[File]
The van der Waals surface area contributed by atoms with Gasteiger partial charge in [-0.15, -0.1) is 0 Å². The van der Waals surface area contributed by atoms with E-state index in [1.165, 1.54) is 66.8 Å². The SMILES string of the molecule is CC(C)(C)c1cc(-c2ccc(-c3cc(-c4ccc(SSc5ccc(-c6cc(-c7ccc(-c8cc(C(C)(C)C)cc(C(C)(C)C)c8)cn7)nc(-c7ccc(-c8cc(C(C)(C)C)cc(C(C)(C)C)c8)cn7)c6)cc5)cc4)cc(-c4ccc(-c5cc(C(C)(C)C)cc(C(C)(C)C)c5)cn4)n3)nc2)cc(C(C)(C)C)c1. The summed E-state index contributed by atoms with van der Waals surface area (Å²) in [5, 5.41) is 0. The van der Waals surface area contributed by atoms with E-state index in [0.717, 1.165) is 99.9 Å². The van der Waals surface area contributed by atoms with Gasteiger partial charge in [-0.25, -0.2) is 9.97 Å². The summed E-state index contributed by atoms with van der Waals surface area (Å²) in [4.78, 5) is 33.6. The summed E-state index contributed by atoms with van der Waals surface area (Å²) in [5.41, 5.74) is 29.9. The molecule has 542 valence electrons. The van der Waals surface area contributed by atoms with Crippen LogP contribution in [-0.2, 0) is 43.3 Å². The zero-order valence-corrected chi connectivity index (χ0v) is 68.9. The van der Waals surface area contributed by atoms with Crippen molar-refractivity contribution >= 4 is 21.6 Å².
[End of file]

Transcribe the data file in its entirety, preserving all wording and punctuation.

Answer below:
The van der Waals surface area contributed by atoms with Gasteiger partial charge in [-0.15, -0.1) is 0 Å². The van der Waals surface area contributed by atoms with E-state index in [1.165, 1.54) is 66.8 Å². The SMILES string of the molecule is CC(C)(C)c1cc(-c2ccc(-c3cc(-c4ccc(SSc5ccc(-c6cc(-c7ccc(-c8cc(C(C)(C)C)cc(C(C)(C)C)c8)cn7)nc(-c7ccc(-c8cc(C(C)(C)C)cc(C(C)(C)C)c8)cn7)c6)cc5)cc4)cc(-c4ccc(-c5cc(C(C)(C)C)cc(C(C)(C)C)c5)cn4)n3)nc2)cc(C(C)(C)C)c1. The summed E-state index contributed by atoms with van der Waals surface area (Å²) in [5, 5.41) is 0. The van der Waals surface area contributed by atoms with E-state index in [0.717, 1.165) is 99.9 Å². The van der Waals surface area contributed by atoms with Gasteiger partial charge in [-0.25, -0.2) is 9.97 Å². The summed E-state index contributed by atoms with van der Waals surface area (Å²) in [4.78, 5) is 33.6. The summed E-state index contributed by atoms with van der Waals surface area (Å²) in [5.41, 5.74) is 29.9. The molecule has 542 valence electrons. The van der Waals surface area contributed by atoms with Crippen LogP contribution in [-0.2, 0) is 43.3 Å². The zero-order valence-corrected chi connectivity index (χ0v) is 68.9. The van der Waals surface area contributed by atoms with Crippen molar-refractivity contribution >= 4 is 21.6 Å².